Giantic network links all known compounds and reactions together.
Northwestern University scientists have connected 250 years of organic chemical knowledge into one giant computer network called Chematica — a chemical “Google” on steroids.
A decade in the making, the software optimizes syntheses of drug molecules and other important compounds, combines long (and expensive) syntheses of compounds into shorter and more economical routes, and identifies suspicious chemical recipes that could lead to chemical weapons.
The number of possible synthetic pathways leading to the desired target of a synthesis can be astronomical (10E19 pathways within five synthetic steps).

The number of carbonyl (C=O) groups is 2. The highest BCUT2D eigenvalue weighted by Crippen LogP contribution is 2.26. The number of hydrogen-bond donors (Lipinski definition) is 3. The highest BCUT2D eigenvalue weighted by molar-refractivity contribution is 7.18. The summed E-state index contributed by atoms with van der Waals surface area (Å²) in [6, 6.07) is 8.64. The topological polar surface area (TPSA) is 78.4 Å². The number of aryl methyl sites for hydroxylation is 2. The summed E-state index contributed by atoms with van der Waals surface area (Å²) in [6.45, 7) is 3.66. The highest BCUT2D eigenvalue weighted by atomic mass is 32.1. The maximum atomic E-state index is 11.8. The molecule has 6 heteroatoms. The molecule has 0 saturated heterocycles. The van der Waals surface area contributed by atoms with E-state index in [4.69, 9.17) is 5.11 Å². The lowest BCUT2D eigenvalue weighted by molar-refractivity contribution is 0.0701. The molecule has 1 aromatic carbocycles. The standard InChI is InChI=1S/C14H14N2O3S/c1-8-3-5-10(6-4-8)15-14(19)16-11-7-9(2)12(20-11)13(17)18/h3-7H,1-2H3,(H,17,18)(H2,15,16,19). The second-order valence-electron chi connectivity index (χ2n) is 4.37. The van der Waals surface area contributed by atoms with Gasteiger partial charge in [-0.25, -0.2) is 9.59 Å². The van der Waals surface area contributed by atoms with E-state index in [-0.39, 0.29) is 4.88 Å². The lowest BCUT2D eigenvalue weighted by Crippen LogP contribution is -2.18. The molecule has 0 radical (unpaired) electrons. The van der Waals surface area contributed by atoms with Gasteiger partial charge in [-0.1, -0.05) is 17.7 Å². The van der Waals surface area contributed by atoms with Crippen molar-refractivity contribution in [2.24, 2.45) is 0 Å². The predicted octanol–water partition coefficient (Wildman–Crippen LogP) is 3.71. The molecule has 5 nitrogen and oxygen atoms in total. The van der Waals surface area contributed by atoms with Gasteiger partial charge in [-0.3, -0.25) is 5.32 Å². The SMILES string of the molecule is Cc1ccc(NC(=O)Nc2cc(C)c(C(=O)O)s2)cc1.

The Chematica network comprises some seven million chemicals connected by a similar number of reactions. A family of algorithms that searches and analyzes the network allows the chemist at his or her computer to easily tap into this vast compendium of chemical knowledge. And the system learns from experience, as more data and algorithms are added to its knowledge base.